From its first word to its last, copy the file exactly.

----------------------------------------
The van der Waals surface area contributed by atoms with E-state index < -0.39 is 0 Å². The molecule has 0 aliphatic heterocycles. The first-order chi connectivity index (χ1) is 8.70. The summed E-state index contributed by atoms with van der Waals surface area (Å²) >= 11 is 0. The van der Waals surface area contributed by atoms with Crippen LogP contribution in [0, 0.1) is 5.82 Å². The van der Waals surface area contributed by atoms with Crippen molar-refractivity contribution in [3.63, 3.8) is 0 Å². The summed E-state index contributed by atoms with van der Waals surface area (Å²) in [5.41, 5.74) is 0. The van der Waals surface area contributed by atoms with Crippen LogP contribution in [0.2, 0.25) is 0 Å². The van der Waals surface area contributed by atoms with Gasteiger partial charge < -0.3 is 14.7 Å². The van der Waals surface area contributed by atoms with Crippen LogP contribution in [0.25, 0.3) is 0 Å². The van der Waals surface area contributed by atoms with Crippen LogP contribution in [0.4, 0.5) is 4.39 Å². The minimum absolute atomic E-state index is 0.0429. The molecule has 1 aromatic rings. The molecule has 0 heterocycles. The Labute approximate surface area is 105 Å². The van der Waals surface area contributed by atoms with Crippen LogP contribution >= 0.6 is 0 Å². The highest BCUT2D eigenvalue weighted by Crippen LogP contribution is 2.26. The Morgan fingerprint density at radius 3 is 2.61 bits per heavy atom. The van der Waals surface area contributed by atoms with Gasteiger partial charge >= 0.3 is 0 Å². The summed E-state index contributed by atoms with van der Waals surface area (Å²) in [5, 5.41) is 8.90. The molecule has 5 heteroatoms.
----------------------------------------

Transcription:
The van der Waals surface area contributed by atoms with E-state index < -0.39 is 0 Å². The molecule has 0 aliphatic heterocycles. The first-order chi connectivity index (χ1) is 8.70. The summed E-state index contributed by atoms with van der Waals surface area (Å²) >= 11 is 0. The van der Waals surface area contributed by atoms with Crippen LogP contribution in [0, 0.1) is 5.82 Å². The van der Waals surface area contributed by atoms with Crippen molar-refractivity contribution in [3.63, 3.8) is 0 Å². The summed E-state index contributed by atoms with van der Waals surface area (Å²) in [5.41, 5.74) is 0. The van der Waals surface area contributed by atoms with Crippen LogP contribution in [0.2, 0.25) is 0 Å². The van der Waals surface area contributed by atoms with Gasteiger partial charge < -0.3 is 14.7 Å². The van der Waals surface area contributed by atoms with Crippen LogP contribution in [0.25, 0.3) is 0 Å². The van der Waals surface area contributed by atoms with Crippen LogP contribution in [0.4, 0.5) is 4.39 Å². The minimum absolute atomic E-state index is 0.0429. The molecule has 1 aromatic rings. The molecule has 0 heterocycles. The Labute approximate surface area is 105 Å². The van der Waals surface area contributed by atoms with Crippen LogP contribution >= 0.6 is 0 Å². The highest BCUT2D eigenvalue weighted by Crippen LogP contribution is 2.26. The Morgan fingerprint density at radius 3 is 2.61 bits per heavy atom. The van der Waals surface area contributed by atoms with Gasteiger partial charge >= 0.3 is 0 Å². The summed E-state index contributed by atoms with van der Waals surface area (Å²) in [5, 5.41) is 8.90. The molecule has 5 heteroatoms.